Helen Thomas Laments Impending End of Old Media's Information Monopoly

There is hardly a more fitting figure to trumpet Old Media's fear of Internet-powered citizen journalism than Helen Thomas. The 89-year-old reporter has covered every president since Jack Kennedy. But when it comes to the inevitable decline of her brand of journalism, her fears are unfounded and misplaced.

"Helen Thomas," reported Lloyd Grove for the Daily Beast, "is worried that all the downsizing at media outlets will result in less-reliable coverage of the president." Thomas went on to lament the rise of new media as a viable alternative to traditional journalism.

With all due respect to Thomas and her distinguished career as a reporter, it is not at all clear that someone with views as liberal as hers -- placing her as they do well outside the mainstream of American political opinion -- is at all preferable an intermediary to a pajama-clad blogger or iPhone photographer.

The ability of non-credentialed citizen-journalists to report the news for themselves can potentially put an end to media gatekeepers who consistently side with the liberal left. For her part, Thomas has vehemently denied any liberal bent in the White House Press Corps, despite tremendous evidence to the contrary.

Thomas lamented a loss in "accountability," but who keeps Old Media accountable? She specifically targeted bloggers, saying,
They can ruin lives, reputations, and once you send something into the air, it’s going to land, and there’s nothing that can curb them from saying anything they want. Everybody with a laptop thinks they’re a journalist, and everybody with a cellphone thinks they’re a photographer.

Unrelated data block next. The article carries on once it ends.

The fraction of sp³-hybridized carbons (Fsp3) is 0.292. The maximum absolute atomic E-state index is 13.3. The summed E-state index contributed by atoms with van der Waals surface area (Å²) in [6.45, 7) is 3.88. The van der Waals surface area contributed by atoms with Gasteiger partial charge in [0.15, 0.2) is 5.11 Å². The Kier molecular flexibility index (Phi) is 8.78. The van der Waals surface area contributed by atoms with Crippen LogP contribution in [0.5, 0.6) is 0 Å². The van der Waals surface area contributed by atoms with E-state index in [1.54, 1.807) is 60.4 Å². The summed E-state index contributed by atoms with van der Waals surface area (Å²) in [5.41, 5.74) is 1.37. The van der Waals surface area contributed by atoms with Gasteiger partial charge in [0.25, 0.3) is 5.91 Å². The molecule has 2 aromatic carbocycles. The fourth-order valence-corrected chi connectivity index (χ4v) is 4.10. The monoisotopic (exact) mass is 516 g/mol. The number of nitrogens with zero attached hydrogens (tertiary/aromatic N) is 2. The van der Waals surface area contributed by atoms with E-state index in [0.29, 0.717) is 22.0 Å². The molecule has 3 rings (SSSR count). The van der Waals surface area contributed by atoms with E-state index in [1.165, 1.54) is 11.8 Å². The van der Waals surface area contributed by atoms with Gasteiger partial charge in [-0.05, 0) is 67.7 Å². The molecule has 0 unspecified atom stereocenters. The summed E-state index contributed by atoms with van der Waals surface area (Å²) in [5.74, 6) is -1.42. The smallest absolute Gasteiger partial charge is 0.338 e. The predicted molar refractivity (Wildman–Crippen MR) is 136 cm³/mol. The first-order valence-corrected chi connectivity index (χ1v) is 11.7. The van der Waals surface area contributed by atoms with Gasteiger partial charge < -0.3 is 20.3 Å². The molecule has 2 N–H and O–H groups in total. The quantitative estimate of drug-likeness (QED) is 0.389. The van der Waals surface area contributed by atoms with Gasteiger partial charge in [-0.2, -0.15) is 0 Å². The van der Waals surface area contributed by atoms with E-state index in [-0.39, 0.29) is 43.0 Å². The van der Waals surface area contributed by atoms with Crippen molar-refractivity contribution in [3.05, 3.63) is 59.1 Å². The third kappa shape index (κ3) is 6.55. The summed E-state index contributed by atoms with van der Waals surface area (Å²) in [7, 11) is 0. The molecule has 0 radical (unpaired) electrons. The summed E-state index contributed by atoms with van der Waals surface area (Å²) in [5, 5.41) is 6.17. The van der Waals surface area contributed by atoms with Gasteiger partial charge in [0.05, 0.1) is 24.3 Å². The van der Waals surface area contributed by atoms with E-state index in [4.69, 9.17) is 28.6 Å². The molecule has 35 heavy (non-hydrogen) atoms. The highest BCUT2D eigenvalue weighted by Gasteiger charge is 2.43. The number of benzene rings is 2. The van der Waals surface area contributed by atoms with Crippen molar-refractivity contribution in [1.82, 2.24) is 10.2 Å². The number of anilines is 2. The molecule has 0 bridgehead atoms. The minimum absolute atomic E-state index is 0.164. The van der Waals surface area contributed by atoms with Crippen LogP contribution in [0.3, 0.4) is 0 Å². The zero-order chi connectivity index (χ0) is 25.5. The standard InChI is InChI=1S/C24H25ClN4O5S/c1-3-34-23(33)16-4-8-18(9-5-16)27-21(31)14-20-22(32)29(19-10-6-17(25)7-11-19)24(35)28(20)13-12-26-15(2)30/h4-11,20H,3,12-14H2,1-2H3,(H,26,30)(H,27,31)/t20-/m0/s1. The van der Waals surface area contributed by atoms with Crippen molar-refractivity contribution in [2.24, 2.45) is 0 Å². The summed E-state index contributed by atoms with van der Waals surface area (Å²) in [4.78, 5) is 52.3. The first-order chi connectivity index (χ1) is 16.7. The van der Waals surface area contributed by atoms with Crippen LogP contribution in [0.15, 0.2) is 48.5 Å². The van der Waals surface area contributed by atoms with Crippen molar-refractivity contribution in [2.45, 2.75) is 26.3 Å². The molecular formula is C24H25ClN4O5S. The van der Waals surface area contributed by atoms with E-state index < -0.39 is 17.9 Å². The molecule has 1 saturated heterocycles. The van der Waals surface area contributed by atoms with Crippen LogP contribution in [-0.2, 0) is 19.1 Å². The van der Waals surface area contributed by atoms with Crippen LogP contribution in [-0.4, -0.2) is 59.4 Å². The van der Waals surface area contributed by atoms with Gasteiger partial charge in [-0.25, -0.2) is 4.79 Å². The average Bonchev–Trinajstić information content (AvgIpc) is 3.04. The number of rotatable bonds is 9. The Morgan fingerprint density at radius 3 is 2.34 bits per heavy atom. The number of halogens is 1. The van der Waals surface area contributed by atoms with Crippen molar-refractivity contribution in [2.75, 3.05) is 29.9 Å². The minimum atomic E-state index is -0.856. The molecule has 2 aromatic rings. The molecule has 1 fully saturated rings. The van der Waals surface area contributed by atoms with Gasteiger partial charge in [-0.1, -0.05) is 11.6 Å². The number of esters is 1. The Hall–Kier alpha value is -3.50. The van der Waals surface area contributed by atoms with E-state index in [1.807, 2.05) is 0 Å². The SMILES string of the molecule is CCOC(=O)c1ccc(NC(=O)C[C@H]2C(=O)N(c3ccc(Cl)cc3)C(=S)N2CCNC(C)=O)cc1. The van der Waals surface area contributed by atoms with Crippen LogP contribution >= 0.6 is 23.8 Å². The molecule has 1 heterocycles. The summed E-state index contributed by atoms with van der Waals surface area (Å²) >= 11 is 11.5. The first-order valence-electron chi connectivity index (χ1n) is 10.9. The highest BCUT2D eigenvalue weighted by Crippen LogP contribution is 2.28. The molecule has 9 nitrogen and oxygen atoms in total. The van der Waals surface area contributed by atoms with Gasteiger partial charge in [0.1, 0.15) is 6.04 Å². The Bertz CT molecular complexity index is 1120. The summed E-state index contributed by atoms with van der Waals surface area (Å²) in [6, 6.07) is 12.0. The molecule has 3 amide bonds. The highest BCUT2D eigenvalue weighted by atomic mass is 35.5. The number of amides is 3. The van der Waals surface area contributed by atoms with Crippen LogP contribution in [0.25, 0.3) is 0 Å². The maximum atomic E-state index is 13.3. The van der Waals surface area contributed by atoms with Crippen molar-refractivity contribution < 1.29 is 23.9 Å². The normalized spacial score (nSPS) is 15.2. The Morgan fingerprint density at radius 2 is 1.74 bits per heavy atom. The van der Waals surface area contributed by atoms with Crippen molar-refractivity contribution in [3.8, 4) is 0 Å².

And all those with printing presses and Columbia journalism degrees think they are entitled to a monopoly on information.

Sorry Helen, but according to the Pew Research Center only 29 percent of Americans believe that the press generally gets its facts straight. Only 26 percent believe the press is politically objective. An institution with such abysmal standing in the eyes of the public cannot credibly claim to be satisfying an indispensable social and political need.

Of course, 70 percent also think journalists try to cover up their mistakes, so Thomas's denial is predictable.

If anything, new media journalists must hold themselves to a higher standard if they wish to be successful. In general, they must start from a state of obscurity and build relationships with an audience. They are not granted an air of legitimacy simply by their existence.

As White House correspondent Bill Plante told Grove, the people who get "the decent information" are "the people who rely on trusted filters, whether they’re online or on the air."

There are still "trusted filters" among the tattered remains of the legacy of Cronkite and Murrow. But citizen journalists working with laptops and smartphones have to prove they are trusted filters. Old Media is consistently demonstrating that it comprises fewer of those every day, and Americans are turning to the alternative.

That is a fact to be rejoiced, not bemoaned.

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